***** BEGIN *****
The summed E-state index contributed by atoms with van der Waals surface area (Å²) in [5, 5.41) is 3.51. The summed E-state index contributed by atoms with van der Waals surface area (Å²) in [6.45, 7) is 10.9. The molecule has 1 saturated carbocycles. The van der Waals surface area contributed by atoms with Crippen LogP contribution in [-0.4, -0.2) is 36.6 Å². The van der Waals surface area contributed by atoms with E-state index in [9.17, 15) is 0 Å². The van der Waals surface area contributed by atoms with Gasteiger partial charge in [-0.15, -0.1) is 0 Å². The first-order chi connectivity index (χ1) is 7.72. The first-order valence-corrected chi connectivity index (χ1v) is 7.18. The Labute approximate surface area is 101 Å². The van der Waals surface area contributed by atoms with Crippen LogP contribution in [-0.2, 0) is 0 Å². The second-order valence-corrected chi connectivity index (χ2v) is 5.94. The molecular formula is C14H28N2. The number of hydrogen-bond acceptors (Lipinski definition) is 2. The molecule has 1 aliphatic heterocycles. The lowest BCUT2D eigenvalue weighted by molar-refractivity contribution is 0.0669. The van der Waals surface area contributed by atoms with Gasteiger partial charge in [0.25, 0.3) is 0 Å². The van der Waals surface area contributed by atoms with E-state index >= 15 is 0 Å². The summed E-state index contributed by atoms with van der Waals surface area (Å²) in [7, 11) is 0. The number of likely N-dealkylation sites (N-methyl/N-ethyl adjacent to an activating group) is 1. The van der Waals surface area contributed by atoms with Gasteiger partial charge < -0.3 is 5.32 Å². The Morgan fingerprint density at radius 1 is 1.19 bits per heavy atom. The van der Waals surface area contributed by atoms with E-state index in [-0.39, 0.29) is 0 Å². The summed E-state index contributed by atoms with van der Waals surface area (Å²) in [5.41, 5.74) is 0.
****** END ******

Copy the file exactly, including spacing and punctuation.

The summed E-state index contributed by atoms with van der Waals surface area (Å²) in [5, 5.41) is 3.51. The summed E-state index contributed by atoms with van der Waals surface area (Å²) in [6.45, 7) is 10.9. The molecule has 1 saturated carbocycles. The van der Waals surface area contributed by atoms with Crippen LogP contribution in [-0.4, -0.2) is 36.6 Å². The van der Waals surface area contributed by atoms with E-state index in [9.17, 15) is 0 Å². The van der Waals surface area contributed by atoms with Gasteiger partial charge in [-0.15, -0.1) is 0 Å². The first-order chi connectivity index (χ1) is 7.72. The first-order valence-corrected chi connectivity index (χ1v) is 7.18. The Labute approximate surface area is 101 Å². The van der Waals surface area contributed by atoms with Crippen LogP contribution in [-0.2, 0) is 0 Å². The second-order valence-corrected chi connectivity index (χ2v) is 5.94. The molecular formula is C14H28N2. The number of hydrogen-bond acceptors (Lipinski definition) is 2. The molecule has 1 aliphatic heterocycles. The lowest BCUT2D eigenvalue weighted by molar-refractivity contribution is 0.0669. The van der Waals surface area contributed by atoms with Gasteiger partial charge in [0.25, 0.3) is 0 Å². The van der Waals surface area contributed by atoms with E-state index >= 15 is 0 Å². The summed E-state index contributed by atoms with van der Waals surface area (Å²) in [7, 11) is 0. The number of likely N-dealkylation sites (N-methyl/N-ethyl adjacent to an activating group) is 1. The van der Waals surface area contributed by atoms with Gasteiger partial charge < -0.3 is 5.32 Å². The Morgan fingerprint density at radius 1 is 1.19 bits per heavy atom. The van der Waals surface area contributed by atoms with E-state index in [-0.39, 0.29) is 0 Å². The summed E-state index contributed by atoms with van der Waals surface area (Å²) in [5.41, 5.74) is 0.